You may be right that fintechs will eat the not-so-TBTF banks’ lunch, but consider the following scenario: These fancy fintechs will build everything greenfield – fine, but by whom ? By some offshore development center delivering code that no one can figure out even 5 years from now ? Who is to say that the fintechs are better than the old banks at managing the technology risks they incur while building and maintaining their fancy new systems ? Given how old those systems at traditional banks are they have been doing pretty well I would say.
And, just this morning there was news about Comdirect, an online bank in Germany, screwing up their systems such that users were logged on to accounts other than their own for a few hours (at least the users couldn’t transact from there). Expect to see more of that as well, not just old-style bank IT systems failures.
I’m not saying that greenfield development will solve everything – indeed, it can mess things up spectacularly.
On the other hand, your solution space is – try to figure out how to fix the legacy systems and disentangle them (where interfaces between systems are often not very well understood, side effects are common etc. etc.), try to do in-place replacement (which often doesn’t work, because replacing all at the same time is too expensive, and doing anything else runs into the interfaces problems), or a real greenfield.
So it’s definitely not a silver bullet (and a number of fintechs I know produce crappier systems than a lot of banks does), but it gives you a chance to get things “righter”. Then rinse and repeat in 15-20 years, and again, you can move a bit closer to a better solution (which is why I call in Phoenix)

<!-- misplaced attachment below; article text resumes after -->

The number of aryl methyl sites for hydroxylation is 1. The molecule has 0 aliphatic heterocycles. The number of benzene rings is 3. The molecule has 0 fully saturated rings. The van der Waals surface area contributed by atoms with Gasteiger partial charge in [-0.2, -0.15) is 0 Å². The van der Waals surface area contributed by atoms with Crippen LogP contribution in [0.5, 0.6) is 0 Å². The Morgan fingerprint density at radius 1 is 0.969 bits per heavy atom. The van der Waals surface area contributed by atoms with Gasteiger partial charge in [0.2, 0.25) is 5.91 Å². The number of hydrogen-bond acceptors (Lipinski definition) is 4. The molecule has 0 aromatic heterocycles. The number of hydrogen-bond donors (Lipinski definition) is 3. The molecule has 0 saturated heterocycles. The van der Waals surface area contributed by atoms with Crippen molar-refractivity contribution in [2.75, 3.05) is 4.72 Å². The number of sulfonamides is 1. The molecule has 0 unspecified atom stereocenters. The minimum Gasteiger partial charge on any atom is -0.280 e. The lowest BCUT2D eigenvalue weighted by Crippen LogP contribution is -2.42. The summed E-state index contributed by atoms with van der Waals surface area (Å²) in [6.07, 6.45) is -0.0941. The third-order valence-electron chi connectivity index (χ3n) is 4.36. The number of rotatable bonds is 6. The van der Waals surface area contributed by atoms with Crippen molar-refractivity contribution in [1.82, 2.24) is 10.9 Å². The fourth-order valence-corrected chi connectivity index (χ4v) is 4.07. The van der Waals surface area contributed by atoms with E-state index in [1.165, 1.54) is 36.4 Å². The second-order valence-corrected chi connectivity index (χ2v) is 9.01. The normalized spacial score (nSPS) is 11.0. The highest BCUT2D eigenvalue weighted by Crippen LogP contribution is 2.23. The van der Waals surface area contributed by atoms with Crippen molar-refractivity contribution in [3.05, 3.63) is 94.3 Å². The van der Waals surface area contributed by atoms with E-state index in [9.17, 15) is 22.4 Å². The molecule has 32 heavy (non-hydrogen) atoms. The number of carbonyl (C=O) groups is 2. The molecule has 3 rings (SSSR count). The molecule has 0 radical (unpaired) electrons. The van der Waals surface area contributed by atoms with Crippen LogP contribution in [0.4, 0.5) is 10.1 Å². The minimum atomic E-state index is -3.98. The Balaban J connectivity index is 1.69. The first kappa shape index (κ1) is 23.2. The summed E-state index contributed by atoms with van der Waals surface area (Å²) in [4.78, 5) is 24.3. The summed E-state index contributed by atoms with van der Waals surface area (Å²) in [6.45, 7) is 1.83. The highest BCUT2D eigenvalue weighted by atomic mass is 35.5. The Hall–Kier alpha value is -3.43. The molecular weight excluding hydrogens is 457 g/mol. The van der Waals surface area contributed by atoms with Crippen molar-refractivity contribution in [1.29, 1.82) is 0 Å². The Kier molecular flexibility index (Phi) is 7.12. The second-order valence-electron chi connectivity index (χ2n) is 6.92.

The main advantage to Vlade’s approach is that the new work gets done under new management who are less likely to get cold feet because it will cut into existing profits. Other than that the corrosive human resources bodyshop mindset is likely to reduce the chances of success for the new venture. These managers are all living in Plato’s cave and incapable of accepting reality. We’re literally at the end of our own “golden age” here, in complete denial that the Spartans are on their way to shut us down.
i guess you dont keep up, the but the latest mainframe was just released last year. course maybe you missed the big announcements. and its not like hw hasnt been updated before that. that seems to happen about every 2 years. and they have little to do with the 80/90s version. other than they can run the same programs
always wondered why some seem to think you need to buy the latest HW and SW, just because its new. in an industry that is very fadist, in that we always have the greatest new tool, that some times last a few months, if that, for example care to guess what the latest greatest fad was in the 80s? ever heard of code generators? or what the latest new language was back then?